October-fest

Kristen McMillen

Halloween may consist of Jack o’ lanterns, trick-or treating or Halloween parties for students in the United States, but around the world Halloween has different traditions.

Americans may be surprised to learn much of the world is not aware of the Halloween holiday.

UMKC student Sashi Saripalle said although Halloween is celebrated in India, most people are unaware of what the holiday actually is.

“India is a very diverse country, and yes, Halloween is celebrated,” Saripalle said, “unlike in many other countries, Halloween is not known to many people.”

Much more common to the people of India is a festival called Dussehra.

“Dussehra is a popular festival celebrated by Hindus all over India, albeit with different names. It is believed that it was on this day that Lord Rama killed the demon-king, Ravana, and rescued his abducted wife, Sita. In other words, it signifies the triumph of good over evil,” Saripalle said.

Dussehra is also celebrated during the month of October.

Student, Olajumoke Olowu said Nigeria is a country that does not celebrate Halloween..

“We do not celebrate Halloween in Nigeria,” Olowu said. “The only thing celebrated of national significance in October is our Independence Day, which is October 1. This year’s was our Jubilee celebration, 50 years of Independence.”

Like Halloween in the United States, Nigerian students do not get out of school for the day, except in special circumstances.

“Elementary students are selected to participate in a national parade that is covered and syndicated nationwide,” Olowu said. “The president would usually give an address at this parade.”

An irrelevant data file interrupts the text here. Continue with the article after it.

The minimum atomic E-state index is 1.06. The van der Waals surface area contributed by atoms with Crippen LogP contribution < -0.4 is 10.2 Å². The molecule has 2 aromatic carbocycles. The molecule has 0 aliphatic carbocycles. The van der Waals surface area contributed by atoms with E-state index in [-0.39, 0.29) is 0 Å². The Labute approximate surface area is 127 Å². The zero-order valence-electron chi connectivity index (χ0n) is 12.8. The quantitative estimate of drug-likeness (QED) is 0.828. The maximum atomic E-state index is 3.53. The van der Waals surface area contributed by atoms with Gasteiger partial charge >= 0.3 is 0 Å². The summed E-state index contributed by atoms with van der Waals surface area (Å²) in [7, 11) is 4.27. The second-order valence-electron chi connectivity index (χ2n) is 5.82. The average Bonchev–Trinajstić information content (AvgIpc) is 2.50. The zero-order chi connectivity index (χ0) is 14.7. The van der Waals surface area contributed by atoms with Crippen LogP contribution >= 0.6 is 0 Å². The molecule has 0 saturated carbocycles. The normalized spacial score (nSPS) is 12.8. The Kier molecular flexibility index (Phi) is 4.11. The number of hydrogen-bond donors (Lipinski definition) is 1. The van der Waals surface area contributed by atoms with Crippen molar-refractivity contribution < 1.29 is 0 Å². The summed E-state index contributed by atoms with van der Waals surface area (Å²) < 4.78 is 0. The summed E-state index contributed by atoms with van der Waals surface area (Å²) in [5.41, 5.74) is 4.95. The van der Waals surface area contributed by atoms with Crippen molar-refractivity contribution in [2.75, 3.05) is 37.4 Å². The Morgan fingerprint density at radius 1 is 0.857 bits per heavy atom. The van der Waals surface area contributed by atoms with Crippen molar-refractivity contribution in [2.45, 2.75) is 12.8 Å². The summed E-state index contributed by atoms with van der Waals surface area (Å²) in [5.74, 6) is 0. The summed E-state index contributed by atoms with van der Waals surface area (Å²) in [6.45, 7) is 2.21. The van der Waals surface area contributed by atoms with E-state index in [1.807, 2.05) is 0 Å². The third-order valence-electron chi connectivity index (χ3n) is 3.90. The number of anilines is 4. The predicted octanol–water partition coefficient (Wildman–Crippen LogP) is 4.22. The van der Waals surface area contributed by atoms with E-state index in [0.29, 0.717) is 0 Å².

Those who are not chosen to participate in the parade can join in the festivities in other ways.

“For adult Nigerians, both inside and outside the country, there is a tendency to dress in the colors of the national flag (green and white) on this day,” Olowu said. “The whole nation is celebrating with visits from house to house, a normal occurrence within a neighborhood. There would normally be a lot of cooking [and] eating in most homes, with dancing and loud music blaring from a lot of [houses] as well.”

While Halloween is not celebrated in Cameroon, another traditional festival takes place, student Innocent Nsoh-Awasom said.

“In Cameroon, people don’t celebrate Halloween because they don’t know about it, but every community and every society once in a while has a social gathering where they celebrate and socialize in one way or the other,” Nsoh-Awason said. “Cameroon is not an exception. Cameroon is very diverse in culture with approximately 200 different ethnic groups with similar but different cultures and beliefs.”

A dance celebration even takes place in the northwestern part of Cameroon.

In Mankon, Bamenda (North West Province) specifically, there is a celebration similar to Halloween called Abine Forghe (the Fon’s Dance). It is a dance celebration where the Fon (leader of the ethnic group), his entourage, the people and the village masquerade. The Fon’s Dance usually takes place midsummer every year.

This dance is to honor the Fon and his royalty and to eat, dance, socialize and meet people. This day is a public holiday in Mankon.

“Everybody dresses in particular regalia which makes the event very colorful and beautiful,” Nsoh-Awasom said.

Although there is no trick-or-treating involved, the celebration involves children.

“Children are also given a place in this celebration,” Nsoh-Awasom said. “They don’t get candy. However, they eat traditional food, dance too, compete with each other and engage in so many other fun activities. The celebration is one of a kind, which everybody in Mankon awaits every year.”

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